Rockefeller Drug Law Bill Dangerous for New York

Recently, the Assembly Democrats in Albany passed their version of the Rockefeller Drug Laws reforms (A.6085). Simply put, this bill is dangerously flawed, riddled with too many unanswered questions, and includes provisions that will only create more problems than solutions. For each of these fundamental reasons, I am adamantly and strongly opposed to the Assembly’s Rockefeller Drug Law bill.

Back in the 1970s, far too many of our communities were gripped with a growing drug epidemic. In order to combat this trend, Governor Nelson Rockefeller worked with the State Legislature to enact stronger laws to take our neighborhoods back.

During this period, with an urgent need to protect our families and communities, I voted in support of legislation that eventually became the “Rockefeller Drug Laws.” As a result of these, New York lead the way in the war on drugs in the 70s and for the decades that followed.

Over the past few years, the State Legislature has taken many proactive steps to change the law. New York has implemented programs that would serve as alternatives to incarceration, including combining “shock” prison programs and treatment and diverting certain prison-bound drug offenders to treatment instead of prison.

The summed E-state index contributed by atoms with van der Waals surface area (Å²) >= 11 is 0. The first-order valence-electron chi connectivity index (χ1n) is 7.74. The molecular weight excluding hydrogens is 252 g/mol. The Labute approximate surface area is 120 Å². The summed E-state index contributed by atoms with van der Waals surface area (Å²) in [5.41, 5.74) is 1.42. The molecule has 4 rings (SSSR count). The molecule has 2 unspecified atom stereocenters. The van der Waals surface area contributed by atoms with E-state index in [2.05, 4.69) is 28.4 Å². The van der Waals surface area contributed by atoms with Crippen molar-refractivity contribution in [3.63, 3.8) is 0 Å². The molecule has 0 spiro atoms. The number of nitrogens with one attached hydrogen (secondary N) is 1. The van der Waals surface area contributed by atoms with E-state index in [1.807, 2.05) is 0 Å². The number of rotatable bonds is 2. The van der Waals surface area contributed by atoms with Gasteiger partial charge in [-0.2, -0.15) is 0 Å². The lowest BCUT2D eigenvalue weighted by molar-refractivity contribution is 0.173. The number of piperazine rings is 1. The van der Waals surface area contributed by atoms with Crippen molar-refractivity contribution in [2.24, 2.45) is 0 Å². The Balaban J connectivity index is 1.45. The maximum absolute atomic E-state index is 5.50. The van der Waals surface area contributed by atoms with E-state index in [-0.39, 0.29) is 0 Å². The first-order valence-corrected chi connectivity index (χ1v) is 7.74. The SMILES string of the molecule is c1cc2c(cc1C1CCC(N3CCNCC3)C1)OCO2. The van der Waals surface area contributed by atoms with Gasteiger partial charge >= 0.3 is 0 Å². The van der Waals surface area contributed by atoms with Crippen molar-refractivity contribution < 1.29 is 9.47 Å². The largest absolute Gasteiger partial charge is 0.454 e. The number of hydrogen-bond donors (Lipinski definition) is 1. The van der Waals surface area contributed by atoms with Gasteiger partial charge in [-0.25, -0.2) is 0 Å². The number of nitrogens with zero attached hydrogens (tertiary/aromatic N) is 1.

In 2004, the State Legislature enacted legislation that dramatically reformed the state drug laws by providing reduced prison sentences for nonviolent drug offenders. Because of the 2004 law and other steps taken by the State Legislature, arrests for drug felonies have declined throughout New York. While our success in making our streets safe is notable and significant, we cannot and must not weaken the very laws that helped pave the way for safer streets.

However, there is a movement spearheaded by Assembly Democrats to enact legislation and enact new reforms that will weaken New York’s drug laws and effectively turn back years of hard work and progress in reducing crime and keeping drug offenders off our streets.

The bill endorsed by the Assembly Democrats is flawed and troubling for many reasons. First and foremost, the Assembly bill would take away power vested in the district attorneys by eliminating their consent to transfer certain cases to drug courts and conditionally sealing drug dealers and drug users court records. Repeat drug dealers would get probation instead being sentence behind bars away from our communities. Mandatory minimum sentences, a key and effective provision in state law to combat drug felonies would be eliminated.

To make matters worse, the bill would allow thousands of drug offenders to apply for lighter sentences, effectively opening prison doors and allowing criminals back on the street before the end of their prison sentence. These provisions are just the tip of the iceberg of the dangers contained in this “so-called” reform bill.

With all of the hazardous and outrageous provisions contained in the Assembly bill it’s no wonder that The New York Daily News in a recent editorial dubbed the measure the “Drug Dealer Protection Act.”

As the debate around this important issues continue to swirl, I will continue to fight to ensure that our state has the tough laws to combat drug offenses in our community and work to preserve a common-sense approach that will continue to give law enforcement personnel and district attorneys the tools and power they need to protect our safety and well being.

Senator Frank Padavan represents the 11th District in Queens.


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